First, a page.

•˜• Lyrically, things are murky: cast off women, abandoned children. “No mother, I have no mother” mourns the dramatic Foundling. Bleak lines by Cornish poet Charles Causley give cold comfort on Hawthorn: “A single heart in a single bed/ It’s not enough, the Hawthorn said.” For every pretty, darting fiddle part and mermaid harmony, there’s the lurking shadow of a minor chord. Things take an unexpected trip-hoppy turn on the original Flutter with it’s fatalistic take on pregnancy as “Life’s aflutter” flips into “Life’s a flutter”.
•˜• Davis said that the Rodriguez adagio melody on Sketches of Spain was “so strong” that “the softer you play it, the stronger it gets”. The same can be said of this album. Kind of beautiful, kind of blue. •˜• http://www.telegraph.co.uk/
AllMusic Review by James Christopher Monger; Score: ****
•˜• Mournful, elegant, melancholy, and mysterious, the Northumbrian family act is most certainly not a party band; rather their singular blend of traditional folk and jazz–tinged, Celtic–infused pop is tailor–made for those for whom soft rolls of thunder and deep grey skies are a balm to the cruel tempo of the extroverted life. Fresh off of a trio of excellent, largely conceptual live recordings that found the Unthanks taking on the songs of Antony & The Johnsons and Robert Wyatt, collaborating with The Brighouse and Rastrick Brass Band, and exploring the region’s rich tradition of seafaring, the group returns with their first studio effort since 2011’s Last. Like its predecessor, Mount the Air is a dark storeroom of soft, piano–led balladry peppered with tasteful flourishes of upright bass, soft brush work, and spectral horns and strings, but it’s also a far more ambitious outing, sporting two epic ten–minute pieces that flirt with experimental ambient pop grandeur. The first, an original piece built around the opening verse of the traditional folk ballad “I’ll Mount the Air on Swallows Wings,” is a rich ballad that builds to a sweeping and surprisingly propulsive string–laden crescendo that’s anchored by Becky and Rachel Unthank’s expressive voices, while the second, the lush “Foundling,” dials up the group’s more theatrical leanings. •˜• Elsewhere the intriguing and (almost) radio–ready “Flutter” flirts with Portishead–inspired trip–hop, and the band plays it straight on a lovely rendering of the traditional folk standard “The Poor Stranger,” but as per usual, it’s the Unthanks’ acumen for crafting highly refined overcast ballads that ultimately wins out, and some of us are all the better for it. •˜• http://www.allmusic.com/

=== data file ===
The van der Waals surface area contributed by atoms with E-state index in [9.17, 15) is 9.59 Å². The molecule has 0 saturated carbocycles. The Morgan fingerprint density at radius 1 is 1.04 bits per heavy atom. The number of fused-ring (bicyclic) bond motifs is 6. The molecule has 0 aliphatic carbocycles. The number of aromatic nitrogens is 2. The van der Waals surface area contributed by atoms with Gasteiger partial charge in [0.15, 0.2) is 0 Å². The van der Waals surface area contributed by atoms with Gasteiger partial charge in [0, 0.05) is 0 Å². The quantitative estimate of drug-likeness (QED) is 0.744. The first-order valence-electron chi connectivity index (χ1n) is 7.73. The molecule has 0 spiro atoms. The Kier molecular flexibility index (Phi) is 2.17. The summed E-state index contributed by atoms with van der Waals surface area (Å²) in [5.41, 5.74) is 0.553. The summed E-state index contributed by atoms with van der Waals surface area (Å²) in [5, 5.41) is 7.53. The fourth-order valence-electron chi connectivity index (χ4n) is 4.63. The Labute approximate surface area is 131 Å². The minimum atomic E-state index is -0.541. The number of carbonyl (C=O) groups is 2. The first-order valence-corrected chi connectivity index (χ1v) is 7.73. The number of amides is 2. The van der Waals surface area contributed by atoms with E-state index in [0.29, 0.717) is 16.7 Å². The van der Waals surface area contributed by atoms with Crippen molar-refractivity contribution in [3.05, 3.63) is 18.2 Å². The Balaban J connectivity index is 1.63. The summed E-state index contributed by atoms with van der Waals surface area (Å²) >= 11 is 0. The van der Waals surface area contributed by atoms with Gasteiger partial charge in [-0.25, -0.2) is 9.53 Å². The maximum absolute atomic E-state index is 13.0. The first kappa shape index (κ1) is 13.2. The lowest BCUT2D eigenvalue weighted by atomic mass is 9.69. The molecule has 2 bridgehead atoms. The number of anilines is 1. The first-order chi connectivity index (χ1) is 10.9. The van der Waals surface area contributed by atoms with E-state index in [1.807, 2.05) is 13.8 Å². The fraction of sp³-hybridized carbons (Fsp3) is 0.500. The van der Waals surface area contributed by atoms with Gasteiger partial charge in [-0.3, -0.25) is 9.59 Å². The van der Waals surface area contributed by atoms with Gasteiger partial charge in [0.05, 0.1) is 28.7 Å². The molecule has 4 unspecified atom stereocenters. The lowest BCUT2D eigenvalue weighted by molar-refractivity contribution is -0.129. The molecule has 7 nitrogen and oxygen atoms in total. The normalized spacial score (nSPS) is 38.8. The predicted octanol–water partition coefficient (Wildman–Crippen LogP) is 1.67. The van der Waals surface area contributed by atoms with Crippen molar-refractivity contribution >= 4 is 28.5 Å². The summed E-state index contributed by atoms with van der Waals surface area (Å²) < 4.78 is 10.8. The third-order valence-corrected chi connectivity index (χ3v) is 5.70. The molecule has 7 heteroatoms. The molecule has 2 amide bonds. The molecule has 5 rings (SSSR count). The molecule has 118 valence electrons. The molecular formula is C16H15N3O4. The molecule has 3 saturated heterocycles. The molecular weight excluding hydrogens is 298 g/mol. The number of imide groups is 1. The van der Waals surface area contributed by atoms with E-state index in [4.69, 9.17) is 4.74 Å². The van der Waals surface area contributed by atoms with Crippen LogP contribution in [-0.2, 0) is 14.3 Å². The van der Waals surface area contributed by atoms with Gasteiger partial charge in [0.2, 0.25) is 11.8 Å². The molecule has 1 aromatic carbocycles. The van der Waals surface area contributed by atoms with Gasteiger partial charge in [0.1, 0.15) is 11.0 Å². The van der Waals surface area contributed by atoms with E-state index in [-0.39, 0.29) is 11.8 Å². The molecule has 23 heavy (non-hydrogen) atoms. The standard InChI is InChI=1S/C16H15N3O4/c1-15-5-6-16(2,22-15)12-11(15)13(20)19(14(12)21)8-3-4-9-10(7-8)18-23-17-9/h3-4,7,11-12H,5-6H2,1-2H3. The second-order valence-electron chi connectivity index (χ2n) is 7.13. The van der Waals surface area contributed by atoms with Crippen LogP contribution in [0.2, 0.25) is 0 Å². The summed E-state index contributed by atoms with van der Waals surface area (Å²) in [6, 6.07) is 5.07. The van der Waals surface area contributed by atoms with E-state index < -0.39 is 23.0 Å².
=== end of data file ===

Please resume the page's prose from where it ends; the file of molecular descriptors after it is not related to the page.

Jim Wirth, March 20, 2015 / Score: 7
|Mount the Air|